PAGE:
“Human rights have not been in a crisis like this since the end of the Second World War,” says Manfred Nowak, the former United Nations Special Rapporteur on Torture. We should listen. shhhcretly.com/2020/02/02/shhh

"No other candidate specifically aims to make the United States more closely resemble a freer country." Provocative article from the last cycle. niskanencenter.org/is-there-a-

I suspect history will look back on the Suleimani assassination as the moment the US lost the long war in Iraq. The political consequences will cost the government far more presence in the region than any Iranian response. nytimes.com/2020/01/03/world/m

"I GENERALLY CARE relatively little for the personal lives of people of note, but something that always nagged me just slightly about Edward Snowden’s 2013 revelations that the NSA was spying on pretty much everyone was — how angry was his girlfriend?" lareviewofbooks.org/article/sn

“Nearly every other legal system in the world condemns coercive confinement, and long ago replaced secret grand juries with public hearings... even knowing I am very likely to stay in jail for an even longer time, I’m never backing down.” gizmodo.com/chelsea-manning-re

À Noël, pensez à faire un don de dernière minute à @4TheRefugees. Je prie pour que le gouvernement du Canada réunisse les familles qui m'ont protégé et met enfin fin aux menaces contre elles. Link: fortherefugees.com/donate/ Story: ici.radio-canada.ca/nouvelle/1

Citizens would rise up in outrage if the government mandated that every person carry a tracking device revealing their location and identity 24 hours a day. Yet in the last decade we have become, app by app, subject to just such a system. nytimes.com/interactive/2019/1

Your smartphone broadcasts your exact location thousands of times per day to dozens of different companies. Each has the power to follow individuals wherever they go, in near-real time.

That’s not a glitch in the system. It is the system.

It is a federal crime to open a piece of junk mail addressed to someone else. Listening to a phone call without a court order can also be a federal crime.

But an increasing number of companies are warrantlessly tracking—and recording—your every movement. nytimes.com/interactive/2019/1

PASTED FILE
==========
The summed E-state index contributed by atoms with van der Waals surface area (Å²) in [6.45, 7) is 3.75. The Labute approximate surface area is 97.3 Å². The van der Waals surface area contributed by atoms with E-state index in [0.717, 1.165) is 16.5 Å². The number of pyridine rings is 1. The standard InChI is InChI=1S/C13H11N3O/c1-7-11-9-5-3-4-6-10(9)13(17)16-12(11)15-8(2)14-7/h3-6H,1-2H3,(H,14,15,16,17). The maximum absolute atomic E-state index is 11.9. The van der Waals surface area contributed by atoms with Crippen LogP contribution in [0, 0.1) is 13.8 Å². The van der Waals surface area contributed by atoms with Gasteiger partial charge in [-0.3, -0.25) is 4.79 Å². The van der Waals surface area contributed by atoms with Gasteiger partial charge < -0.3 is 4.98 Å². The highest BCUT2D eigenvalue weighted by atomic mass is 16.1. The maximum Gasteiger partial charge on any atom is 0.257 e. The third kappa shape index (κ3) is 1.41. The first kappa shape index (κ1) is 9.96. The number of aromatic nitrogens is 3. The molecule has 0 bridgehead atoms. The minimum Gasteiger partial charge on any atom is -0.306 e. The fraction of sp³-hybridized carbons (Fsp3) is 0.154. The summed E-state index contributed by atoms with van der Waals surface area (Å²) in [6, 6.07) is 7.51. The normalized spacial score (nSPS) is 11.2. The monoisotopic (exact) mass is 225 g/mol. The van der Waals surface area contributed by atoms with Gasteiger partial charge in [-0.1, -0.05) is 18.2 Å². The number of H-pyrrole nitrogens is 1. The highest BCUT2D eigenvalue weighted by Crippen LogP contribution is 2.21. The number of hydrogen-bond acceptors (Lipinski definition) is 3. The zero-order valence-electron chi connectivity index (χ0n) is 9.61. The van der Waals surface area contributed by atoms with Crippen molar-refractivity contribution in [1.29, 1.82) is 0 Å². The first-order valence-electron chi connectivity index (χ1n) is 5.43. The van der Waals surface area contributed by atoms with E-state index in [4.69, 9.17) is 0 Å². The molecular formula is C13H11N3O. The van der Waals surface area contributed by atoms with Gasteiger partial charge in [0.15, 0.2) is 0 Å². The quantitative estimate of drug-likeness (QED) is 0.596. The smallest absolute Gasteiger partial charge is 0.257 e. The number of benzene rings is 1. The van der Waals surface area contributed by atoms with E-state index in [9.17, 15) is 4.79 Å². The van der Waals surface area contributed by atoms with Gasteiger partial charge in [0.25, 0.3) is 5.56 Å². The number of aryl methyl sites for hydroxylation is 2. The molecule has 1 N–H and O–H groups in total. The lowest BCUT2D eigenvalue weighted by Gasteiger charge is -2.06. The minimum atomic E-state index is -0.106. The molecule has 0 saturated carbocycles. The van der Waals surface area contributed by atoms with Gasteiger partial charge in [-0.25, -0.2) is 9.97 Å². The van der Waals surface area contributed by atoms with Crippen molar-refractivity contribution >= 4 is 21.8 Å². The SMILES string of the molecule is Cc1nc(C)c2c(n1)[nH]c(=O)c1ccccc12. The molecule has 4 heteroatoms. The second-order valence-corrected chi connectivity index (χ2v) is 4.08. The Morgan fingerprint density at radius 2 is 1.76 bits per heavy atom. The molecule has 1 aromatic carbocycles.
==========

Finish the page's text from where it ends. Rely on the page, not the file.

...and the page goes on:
Even at protests, your phone is emitting a beacon, one that’s invisible to the human eye. This signal is captured and collected, sometimes many times per minute, and keeps broadcasting long after the protesters head to their homes and take off their masks. nytimes.com/interactive/2019/1

Absent sweeping reform, this is the whole world in ten years. Remember: both parties in the US defend mass surveillance programs. China's "advantage" here is not technological, but that there's no strong civil opposition to slow the descent into nightmare. nytimes.com/2019/12/17/technol

The government may steal a dollar, but it cannot erase the idea that earned it. I wrote this book, Permanent Record, for you, and I hope the government's ruthless desperation to prevent its publication only inspires you read it—and then gift it to another.nytimes.com/2019/12/18/us/poli

A donation to @FreedomofPress on helps us develop @SecureDrop, the high-security whistleblower submission system relied on every day by the world's most important newsrooms. Help us fight for the future of news, and keep whistleblowers safe: freedom.press/donate/

Y'all that answered "every ten minutes" might just wanna go ahead and throw your phone in the river before you read the answer, because you're not going to like it.

A journalist (@drzax) monitored their devices and found 72% of traffic was tracking-related, with 46 different servers contacted on the second night while they slept. Averaged across a week, how frequently were their devices transmitting? Answer in link: abc.net.au/news/2018-11-16/dat

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